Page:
Ein Kerem is a suburb of Jerusalem and has several sites related to John the Baptist. The Church of the Visitation is where Mary and Elizabeth met while both were pregnant, and I always thought the “belly bump” statue was kind of cute.
The upper church here has a huge painting on the back wall of Mary as the Lady of the Apocalypse, which isn’t a term I’d ever heard before, and which I still need to learn more about. But it’s a beautiful piece of art, and strikingly modern, especially facing the more traditional depictions over the altar.
We also got to visit the Monastery of Saint John in the Wilderness (it’s called a monastery, not a convent, though I believe it’s all nuns living there). The main road was washed out, so the bus took us up a winding village road to a place from which we could hike down to the monastery, which made it feel even more remote. The grounds are beautiful, and I would have loved to have more of a tour of monastic life there. But we did get to spend some time in Saint John’s cave, where he spent years in seclusion and meditation. “Long years he spoke only with God,” as Swamiji puts it in the Oratorio.
Bethlehem is also very close to Jerusalem, but feels farther away, since it’s in the Palestinian territory. Our fantastic Israeli guide Rami
couldn’t actually come with us because of this, so we went on Shabbat when he wouldn’t be working anyway.
The Church of the Nativity had probably the longest line of anything we went to, and it wasn’t even a big day for them. Passing through the cave and bustling past the official marker of the spot was a little too busy for me to get much of a feel for it. Though I do like how this photo shows us all looking down into the cave, with a light coming up out of it. But we got to explore some adjacent caves at more leisure, and do a bit of singing there. And we were told that the caves were actually artificially separated a few centuries A.D., and the exact spot of Jesus’ birth could have been anywhere in them because no one is certain.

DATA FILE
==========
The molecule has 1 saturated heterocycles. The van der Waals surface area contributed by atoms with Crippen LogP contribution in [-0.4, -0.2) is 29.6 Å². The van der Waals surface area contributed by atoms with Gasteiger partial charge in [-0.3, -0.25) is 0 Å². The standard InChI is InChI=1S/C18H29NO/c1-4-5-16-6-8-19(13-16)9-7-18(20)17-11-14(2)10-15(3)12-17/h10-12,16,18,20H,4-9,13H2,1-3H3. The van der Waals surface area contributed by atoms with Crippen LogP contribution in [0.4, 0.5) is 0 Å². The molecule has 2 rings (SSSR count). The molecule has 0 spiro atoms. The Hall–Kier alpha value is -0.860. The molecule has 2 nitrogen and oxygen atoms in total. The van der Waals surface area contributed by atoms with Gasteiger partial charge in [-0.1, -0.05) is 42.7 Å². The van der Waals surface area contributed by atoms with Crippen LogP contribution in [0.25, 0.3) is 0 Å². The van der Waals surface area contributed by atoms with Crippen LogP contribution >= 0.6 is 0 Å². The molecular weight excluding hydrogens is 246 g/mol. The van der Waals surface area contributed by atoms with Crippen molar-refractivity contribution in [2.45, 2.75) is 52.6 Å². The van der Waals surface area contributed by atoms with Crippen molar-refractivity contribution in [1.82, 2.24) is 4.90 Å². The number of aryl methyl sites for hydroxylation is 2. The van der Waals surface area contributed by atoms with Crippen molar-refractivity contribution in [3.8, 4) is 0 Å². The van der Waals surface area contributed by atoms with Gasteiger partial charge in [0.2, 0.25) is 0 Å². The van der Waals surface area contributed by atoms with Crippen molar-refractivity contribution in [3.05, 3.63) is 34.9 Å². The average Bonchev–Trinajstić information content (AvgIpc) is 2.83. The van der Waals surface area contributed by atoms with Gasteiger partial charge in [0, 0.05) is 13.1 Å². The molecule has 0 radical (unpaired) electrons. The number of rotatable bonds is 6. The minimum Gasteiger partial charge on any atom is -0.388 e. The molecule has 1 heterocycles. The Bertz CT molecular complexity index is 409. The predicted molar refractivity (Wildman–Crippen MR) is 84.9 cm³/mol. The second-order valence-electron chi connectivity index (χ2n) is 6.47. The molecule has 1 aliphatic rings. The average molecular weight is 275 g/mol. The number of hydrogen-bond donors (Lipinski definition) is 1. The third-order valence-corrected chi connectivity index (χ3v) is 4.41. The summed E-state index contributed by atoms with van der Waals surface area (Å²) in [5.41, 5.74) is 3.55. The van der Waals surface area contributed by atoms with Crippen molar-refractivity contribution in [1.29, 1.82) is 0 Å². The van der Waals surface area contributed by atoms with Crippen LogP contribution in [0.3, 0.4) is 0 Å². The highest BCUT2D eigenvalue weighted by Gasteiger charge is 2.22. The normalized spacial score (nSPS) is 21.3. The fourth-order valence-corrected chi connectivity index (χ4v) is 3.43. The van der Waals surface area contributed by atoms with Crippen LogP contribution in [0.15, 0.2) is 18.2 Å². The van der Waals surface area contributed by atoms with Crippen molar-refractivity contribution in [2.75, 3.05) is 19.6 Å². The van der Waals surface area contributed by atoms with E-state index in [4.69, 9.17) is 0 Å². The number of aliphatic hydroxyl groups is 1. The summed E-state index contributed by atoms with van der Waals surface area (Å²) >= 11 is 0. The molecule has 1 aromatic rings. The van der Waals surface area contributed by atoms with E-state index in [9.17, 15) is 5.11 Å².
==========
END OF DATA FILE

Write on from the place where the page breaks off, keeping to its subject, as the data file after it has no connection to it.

After that we went to Shepherds’ Field, which surprised me because I’d had no idea that there was a specific, known field we could actually visit. It’s a park now, and there’s a church on it, of course, and some caves where the shepherds would sleep at night. And most dramatically, you can turn around from the top of the hill and see the Church of the Nativity on its own hilltop across the way, and realize that that
was exactly where the angel pointed them on that
very night. Wow.
We also made friends there with a big group of Nigerian pilgrims who liked our singing, and we ended up singing a bunch of Christmas carols together and having a fun time.
The Western Wall
On our first Friday evening in Jerusalem we visited the Western Wall. It’s just heartbreaking to see so many hundreds of people coming together to pray there, but being unable to go all the way to their holiest site on the Temple Mount. But simultaneously there was also such a joyous feeling of celebration. At one point I was standing at the edge of a group listening to the song they were singing, when it suddenly just exploded into an exuberant, bouncing, spinning dance that spread out like a nuclear chain reaction, pulling more and more people into it and sweeping aside tables and chairs as it went. Very fun.
It seems a little ironic given that this was a Christian-focused pilgrimage, and a little silly in its obviousness, but I just loved how Jewish Israel is. I love that everything shuts down on Shabbat so that people can actually observe and celebrate it. I love seeing the ultra-orthodox in their garb that just proclaims their religious dedication, like seeing brahmacharis and nayaswamis around Ananda. As David G put it, for the Jews, this is their Ananda, their spiritual home and family, and for all the difficulties and conflicts and politics, it’s still beautiful.
Further posts to come, as I manage to get them written....